Big question: One that you need to think about, and plan for. How much it will cost depends upon the track that you take, the lawyer you hire and, unfortunately, something completely out of your control, your spouse.
The least costly way is to negotiate the terms and conditions your divorce with your spouse and then use one of the pre-packaged do-your-own divorce kits to do the filing and then each have a review attorney. This can only happen if both of you are on the same page regarding getting a divorce and your issues are fairly straightforward, i.e. no children and alimony. If this is a go for you and your spouse, your costs could be less than $3,000 even if you each have a review attorney take a look at your final agreement.
The next least costly route is mediation. Finding a good mediator is essential as they will be able to guide you through the issues, have the experience to ask the right questions so that you carefully structure a solid agreement. To the extent that you can get some issues off the table prior to going to the mediator there may be further savings. Mediation, including drafting of the documents typically costs less than $10,000. Mediation requires that both parties want the divorce and both want to settle amicably.
A collaborative law divorce is more expensive than mediation but is less than a full blown court battle. Collaborative law mediation typically see your lawyers (yours and your spouse’s) to be in attendance at all mediation sessions, in addition to the mediator and usually incorporates other professionals such as a divorce coach (a therapist), not to be confused with a Divorce Consultant, to facilitate communication and possibly a Divorce Consultant to assist with the financial issues raised in mediation. This all adds up to a lot of dollars but it is a very effective way to negotiate a complex divorce or where one party is unable to speak for themselves in the negotiations. It is really difficult to put a number on how much it will cost as it really depends on the issues to resolve (do you have a marital business which must be valued and a buyout negotiated or a special needs child?). Likely ranges are $40-70,000 for all costs.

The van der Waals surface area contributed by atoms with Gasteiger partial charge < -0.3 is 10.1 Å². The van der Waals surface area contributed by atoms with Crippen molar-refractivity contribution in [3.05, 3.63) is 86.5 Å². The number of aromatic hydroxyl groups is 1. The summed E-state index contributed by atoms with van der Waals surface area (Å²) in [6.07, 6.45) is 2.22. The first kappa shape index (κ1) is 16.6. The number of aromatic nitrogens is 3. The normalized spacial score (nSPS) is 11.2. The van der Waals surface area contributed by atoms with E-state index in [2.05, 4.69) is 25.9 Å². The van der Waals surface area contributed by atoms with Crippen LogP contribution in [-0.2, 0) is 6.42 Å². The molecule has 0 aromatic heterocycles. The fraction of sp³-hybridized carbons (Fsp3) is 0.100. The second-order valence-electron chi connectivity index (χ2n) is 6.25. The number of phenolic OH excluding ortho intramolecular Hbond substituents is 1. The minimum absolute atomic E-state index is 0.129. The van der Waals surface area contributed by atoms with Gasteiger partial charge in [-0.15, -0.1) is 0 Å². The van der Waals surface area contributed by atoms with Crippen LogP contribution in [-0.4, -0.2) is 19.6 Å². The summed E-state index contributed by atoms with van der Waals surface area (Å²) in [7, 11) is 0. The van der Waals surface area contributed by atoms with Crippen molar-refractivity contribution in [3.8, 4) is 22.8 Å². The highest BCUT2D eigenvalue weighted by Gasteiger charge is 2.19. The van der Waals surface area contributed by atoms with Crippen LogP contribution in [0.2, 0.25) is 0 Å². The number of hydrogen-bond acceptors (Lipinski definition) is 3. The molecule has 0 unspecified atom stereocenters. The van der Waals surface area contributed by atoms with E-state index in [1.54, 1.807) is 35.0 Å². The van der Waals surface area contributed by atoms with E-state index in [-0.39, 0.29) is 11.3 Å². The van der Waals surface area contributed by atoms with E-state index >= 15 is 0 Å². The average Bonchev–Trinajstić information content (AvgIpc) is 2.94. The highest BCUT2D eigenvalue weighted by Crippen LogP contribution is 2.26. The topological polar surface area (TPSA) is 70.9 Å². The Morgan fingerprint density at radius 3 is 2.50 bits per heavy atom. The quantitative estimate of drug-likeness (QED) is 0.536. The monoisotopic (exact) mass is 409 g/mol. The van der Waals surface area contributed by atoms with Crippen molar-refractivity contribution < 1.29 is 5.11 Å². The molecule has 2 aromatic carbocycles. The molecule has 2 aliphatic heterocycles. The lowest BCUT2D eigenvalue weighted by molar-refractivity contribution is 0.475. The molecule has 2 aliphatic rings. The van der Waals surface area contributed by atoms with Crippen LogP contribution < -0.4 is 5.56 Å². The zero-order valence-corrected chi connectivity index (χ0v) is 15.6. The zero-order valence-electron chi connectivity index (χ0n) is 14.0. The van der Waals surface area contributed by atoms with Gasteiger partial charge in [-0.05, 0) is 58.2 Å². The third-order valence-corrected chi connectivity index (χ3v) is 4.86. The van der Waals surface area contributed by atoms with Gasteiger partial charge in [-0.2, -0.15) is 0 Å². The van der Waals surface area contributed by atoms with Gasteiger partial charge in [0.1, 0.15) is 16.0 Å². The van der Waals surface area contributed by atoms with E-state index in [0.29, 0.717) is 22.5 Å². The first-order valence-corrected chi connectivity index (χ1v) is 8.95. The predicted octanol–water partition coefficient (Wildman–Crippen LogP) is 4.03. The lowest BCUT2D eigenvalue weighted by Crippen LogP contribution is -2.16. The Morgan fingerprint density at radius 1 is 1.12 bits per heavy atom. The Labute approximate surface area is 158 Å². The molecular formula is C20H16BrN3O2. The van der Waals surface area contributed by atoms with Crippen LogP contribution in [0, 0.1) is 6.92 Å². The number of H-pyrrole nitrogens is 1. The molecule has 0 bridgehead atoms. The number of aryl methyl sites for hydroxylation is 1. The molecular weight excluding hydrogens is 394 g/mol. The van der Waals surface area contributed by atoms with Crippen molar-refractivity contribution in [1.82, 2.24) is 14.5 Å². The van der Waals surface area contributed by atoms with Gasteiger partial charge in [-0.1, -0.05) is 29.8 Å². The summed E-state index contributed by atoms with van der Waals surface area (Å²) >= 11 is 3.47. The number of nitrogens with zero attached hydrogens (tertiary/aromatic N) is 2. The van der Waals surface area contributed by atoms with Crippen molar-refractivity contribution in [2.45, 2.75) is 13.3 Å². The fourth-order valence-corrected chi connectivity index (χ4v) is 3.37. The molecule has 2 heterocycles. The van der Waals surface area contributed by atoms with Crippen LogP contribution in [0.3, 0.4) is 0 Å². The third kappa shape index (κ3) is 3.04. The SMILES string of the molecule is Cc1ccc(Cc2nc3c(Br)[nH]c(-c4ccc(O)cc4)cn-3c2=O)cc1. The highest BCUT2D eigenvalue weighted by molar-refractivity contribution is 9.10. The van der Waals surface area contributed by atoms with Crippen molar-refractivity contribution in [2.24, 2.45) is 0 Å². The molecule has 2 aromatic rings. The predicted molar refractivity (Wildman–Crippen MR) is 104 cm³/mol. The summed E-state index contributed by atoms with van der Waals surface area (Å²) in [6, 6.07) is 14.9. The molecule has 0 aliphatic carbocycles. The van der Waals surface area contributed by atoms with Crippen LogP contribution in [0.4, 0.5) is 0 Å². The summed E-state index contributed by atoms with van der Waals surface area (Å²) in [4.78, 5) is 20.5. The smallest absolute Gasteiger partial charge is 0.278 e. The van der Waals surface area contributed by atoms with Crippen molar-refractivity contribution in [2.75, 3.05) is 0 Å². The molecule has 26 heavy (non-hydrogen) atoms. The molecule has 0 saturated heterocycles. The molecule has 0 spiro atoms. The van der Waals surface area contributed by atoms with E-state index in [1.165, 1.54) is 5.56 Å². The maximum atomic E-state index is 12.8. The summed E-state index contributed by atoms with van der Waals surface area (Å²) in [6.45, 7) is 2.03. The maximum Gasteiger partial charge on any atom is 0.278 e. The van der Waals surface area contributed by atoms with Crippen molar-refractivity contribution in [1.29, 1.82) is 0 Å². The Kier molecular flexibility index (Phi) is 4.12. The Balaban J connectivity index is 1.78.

Then the category where most folks fall into is a mixed bag; some legal work, a trip or two to court to establish support or deal with parenting. Then mediation to try to resolve the issues when folks finally get sick of fighting or when the money for legal fees finally runs out.
This is the real crime in divorce. Folks are willing to fight until all the money is gone. They take a position, tell their lawyers to fight for that position and only realize that what they want is unattainable when they have spent a lot on lawyers and there is nothing left.
The reality is that high conflict divorces happen because high conflict people are involved, it is rarely the issues. One of my client’s spouses was hell bent to take their little boy away from him. She fought a nasty battle (trumped up assault charges, DCP involvement, and a refusal to negotiate) that resulted in legal fees of over $100,000 without negotiating a single issue. This is not typical but it does happen all too often.
Goes back to the basic issue that you do not have control over what your spouse will do, you can only control your reaction. Very difficult to do in the heat of the battle, particularly if children are involved, but it is essential. Sometimes it is better to agree to a position that is not optimal but add the caveat that you will re-address this issue in 6 months or a year. It will take the sting out of the process, gets things settled, cost less and, most importantly, puts you in control.
As you prepare for your divorce consider your adversary, think about what they are likely to do and plan a strategy to put out the flames rather than adding fuel to the fire. As always, I am an email away if you need some help sorting out your issues and picking your battles.